Virginia Traffic Signal Laws

Virginia traffic signals are designed to allow a more orderly flow of traffic.

Traffic signals in Virginia are designed to allow an orderly flow of traffic and pedestrians in a safe manner. The state uses fixed-time and traffic-responsive signals as part of the “Smart Traffic Signal System”. A 2001 study conducted by George Mason University’s Center for Transportation Policy and Logistics stated that variable message signs, signals at intersections, surveillance cameras and traveler information are critical components in reducing congestion. The study focused on the congested northern Virginia area, and reported that the average morning commute would be 25 percent greater without such a system.

Photo Monitoring

Local governments may enact laws allowing photo monitoring equipment to enforce compliance with traffic signal ordinances. Each city or town may install no more than 10 devices or at no more than one intersection for every 10,000 population, whichever is greater.

Running a Red Light

It is illegal to run a red light at a Virginia intersection. The operator of any vehicle caught running a red light by a police officer or photo monitoring equipment will receive a citation and fine. The violation may be proved by a sworn affidavit by the police officer or photo and/or videos provided by the photo monitoring equipment.

Sharing Prohibitions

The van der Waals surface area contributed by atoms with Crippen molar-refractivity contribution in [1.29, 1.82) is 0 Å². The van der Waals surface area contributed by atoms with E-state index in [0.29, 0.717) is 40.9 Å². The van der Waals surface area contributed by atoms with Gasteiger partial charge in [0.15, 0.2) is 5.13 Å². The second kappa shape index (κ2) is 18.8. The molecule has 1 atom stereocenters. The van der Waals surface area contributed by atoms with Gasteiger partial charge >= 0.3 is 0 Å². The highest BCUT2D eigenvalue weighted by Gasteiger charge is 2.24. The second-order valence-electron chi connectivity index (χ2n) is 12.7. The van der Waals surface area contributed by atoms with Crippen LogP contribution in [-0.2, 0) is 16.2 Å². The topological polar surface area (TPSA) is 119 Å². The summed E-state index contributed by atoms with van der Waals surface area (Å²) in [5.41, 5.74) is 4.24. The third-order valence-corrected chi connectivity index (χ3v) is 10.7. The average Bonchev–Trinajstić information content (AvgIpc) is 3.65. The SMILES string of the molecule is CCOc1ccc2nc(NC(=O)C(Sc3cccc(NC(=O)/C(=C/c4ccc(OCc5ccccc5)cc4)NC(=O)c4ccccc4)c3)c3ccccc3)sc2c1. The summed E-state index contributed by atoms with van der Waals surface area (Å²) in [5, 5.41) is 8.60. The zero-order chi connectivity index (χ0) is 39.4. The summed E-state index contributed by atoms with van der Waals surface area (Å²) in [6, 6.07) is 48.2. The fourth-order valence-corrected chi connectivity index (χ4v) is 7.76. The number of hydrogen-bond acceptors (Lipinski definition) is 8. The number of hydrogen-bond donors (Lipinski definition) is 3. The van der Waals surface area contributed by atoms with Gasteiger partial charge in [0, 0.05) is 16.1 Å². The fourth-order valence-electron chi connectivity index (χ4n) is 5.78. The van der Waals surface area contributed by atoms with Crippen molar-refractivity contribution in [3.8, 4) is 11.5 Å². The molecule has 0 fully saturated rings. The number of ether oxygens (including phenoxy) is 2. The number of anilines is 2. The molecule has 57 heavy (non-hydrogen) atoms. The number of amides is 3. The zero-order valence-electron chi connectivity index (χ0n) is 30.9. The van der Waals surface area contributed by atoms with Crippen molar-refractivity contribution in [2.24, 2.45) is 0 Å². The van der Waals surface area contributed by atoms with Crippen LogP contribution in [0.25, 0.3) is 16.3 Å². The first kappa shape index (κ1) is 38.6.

Information gathered by photo monitoring systems on traffic signals may only be used to enforce traffic light violations. Law enforcement agencies are prohibited from sharing with private entities any of the information collected by the devices. The photos, electronic images and personal image are not available to the public and may not be sold or used in marketing. All information collected must be purged from the system no later than 60 days after fines have been collected.

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Selecting Intersections

Cities and towns selecting intersections at which to place monitoring systems may consider the number of violations at that intersection, the accident rate, the difficulty of apprehending violators on foot or in a police vehicle at that location, and any risk to pedestrians. Each municipality must submit its intersection list to the Virginia Department of Transportation for final approval.

Visible Signs

Municipalities using traffic light signal monitoring equipment must post a sign indicating that such a device is being used. The sign must be readily seen and be within 500 feet of the intersection.

Traffic Light Color Definitions

Traffic signals in Virginia are designated by devices that may show blinking or solid red, green or amber lights. Traffic must stop and remain stopped when the light shows a steady read, with the exception that a vehicle may turn in the direction designated by a green arrow. Traffic may move through an intersection when a green light is showing on the traffic signal or to avoid hitting any other vehicles or pedestrians that are lawfully within the intersection. A steady amber light on the traffic signal indicates that the light is about to change to red and that a driver must stop the vehicle if he reasonably can. Traffic already in the intersection must clear the intersection. A flashing red light should be treated similar to a stop sign with all traffic stopping before entering the intersection. Drivers seeing a flashing amber light may proceed through the intersection with caution. Any traffic signal out of service for any reason should be treated as though the intersection has a four-way stop sign.

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